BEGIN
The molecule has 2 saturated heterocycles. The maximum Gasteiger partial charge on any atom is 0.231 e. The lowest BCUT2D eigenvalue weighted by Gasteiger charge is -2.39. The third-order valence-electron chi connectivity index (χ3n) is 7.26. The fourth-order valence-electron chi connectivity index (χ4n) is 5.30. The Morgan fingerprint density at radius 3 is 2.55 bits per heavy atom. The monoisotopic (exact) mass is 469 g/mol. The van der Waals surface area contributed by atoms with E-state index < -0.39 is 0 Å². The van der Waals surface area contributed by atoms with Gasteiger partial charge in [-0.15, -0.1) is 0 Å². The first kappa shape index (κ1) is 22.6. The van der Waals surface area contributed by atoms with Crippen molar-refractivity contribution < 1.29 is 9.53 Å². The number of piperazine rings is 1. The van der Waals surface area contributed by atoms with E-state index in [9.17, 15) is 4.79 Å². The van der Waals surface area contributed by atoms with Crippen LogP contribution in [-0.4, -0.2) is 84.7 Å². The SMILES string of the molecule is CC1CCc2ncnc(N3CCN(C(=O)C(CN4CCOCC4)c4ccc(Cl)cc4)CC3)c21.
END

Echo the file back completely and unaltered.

The molecule has 2 saturated heterocycles. The maximum Gasteiger partial charge on any atom is 0.231 e. The lowest BCUT2D eigenvalue weighted by Gasteiger charge is -2.39. The third-order valence-electron chi connectivity index (χ3n) is 7.26. The fourth-order valence-electron chi connectivity index (χ4n) is 5.30. The Morgan fingerprint density at radius 3 is 2.55 bits per heavy atom. The monoisotopic (exact) mass is 469 g/mol. The van der Waals surface area contributed by atoms with E-state index < -0.39 is 0 Å². The van der Waals surface area contributed by atoms with Gasteiger partial charge in [-0.15, -0.1) is 0 Å². The first kappa shape index (κ1) is 22.6. The van der Waals surface area contributed by atoms with Crippen molar-refractivity contribution < 1.29 is 9.53 Å². The number of piperazine rings is 1. The van der Waals surface area contributed by atoms with E-state index in [9.17, 15) is 4.79 Å². The van der Waals surface area contributed by atoms with Crippen LogP contribution in [-0.4, -0.2) is 84.7 Å². The SMILES string of the molecule is CC1CCc2ncnc(N3CCN(C(=O)C(CN4CCOCC4)c4ccc(Cl)cc4)CC3)c21.